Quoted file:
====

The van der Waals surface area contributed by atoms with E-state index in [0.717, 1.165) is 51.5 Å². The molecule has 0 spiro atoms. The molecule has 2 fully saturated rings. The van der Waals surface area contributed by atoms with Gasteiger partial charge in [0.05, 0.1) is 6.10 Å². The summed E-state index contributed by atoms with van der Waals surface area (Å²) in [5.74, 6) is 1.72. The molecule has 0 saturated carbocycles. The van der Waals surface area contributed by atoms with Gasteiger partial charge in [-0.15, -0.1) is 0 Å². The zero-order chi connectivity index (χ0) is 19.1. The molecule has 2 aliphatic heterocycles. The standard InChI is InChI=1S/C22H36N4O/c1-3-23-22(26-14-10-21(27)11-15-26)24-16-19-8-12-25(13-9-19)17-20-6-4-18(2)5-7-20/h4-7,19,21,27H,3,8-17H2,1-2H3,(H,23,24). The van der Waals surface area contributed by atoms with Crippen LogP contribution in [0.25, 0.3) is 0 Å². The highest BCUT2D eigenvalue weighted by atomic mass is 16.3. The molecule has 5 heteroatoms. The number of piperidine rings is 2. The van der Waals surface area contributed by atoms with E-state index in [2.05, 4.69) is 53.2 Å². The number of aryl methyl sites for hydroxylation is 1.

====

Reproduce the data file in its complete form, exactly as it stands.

The van der Waals surface area contributed by atoms with E-state index in [0.717, 1.165) is 51.5 Å². The molecule has 0 spiro atoms. The molecule has 2 fully saturated rings. The van der Waals surface area contributed by atoms with Gasteiger partial charge in [0.05, 0.1) is 6.10 Å². The summed E-state index contributed by atoms with van der Waals surface area (Å²) in [5.74, 6) is 1.72. The molecule has 0 saturated carbocycles. The van der Waals surface area contributed by atoms with Gasteiger partial charge in [-0.15, -0.1) is 0 Å². The zero-order chi connectivity index (χ0) is 19.1. The molecule has 2 aliphatic heterocycles. The standard InChI is InChI=1S/C22H36N4O/c1-3-23-22(26-14-10-21(27)11-15-26)24-16-19-8-12-25(13-9-19)17-20-6-4-18(2)5-7-20/h4-7,19,21,27H,3,8-17H2,1-2H3,(H,23,24). The van der Waals surface area contributed by atoms with Crippen LogP contribution in [0.25, 0.3) is 0 Å². The highest BCUT2D eigenvalue weighted by atomic mass is 16.3. The molecule has 5 heteroatoms. The number of piperidine rings is 2. The van der Waals surface area contributed by atoms with E-state index in [2.05, 4.69) is 53.2 Å². The number of aryl methyl sites for hydroxylation is 1.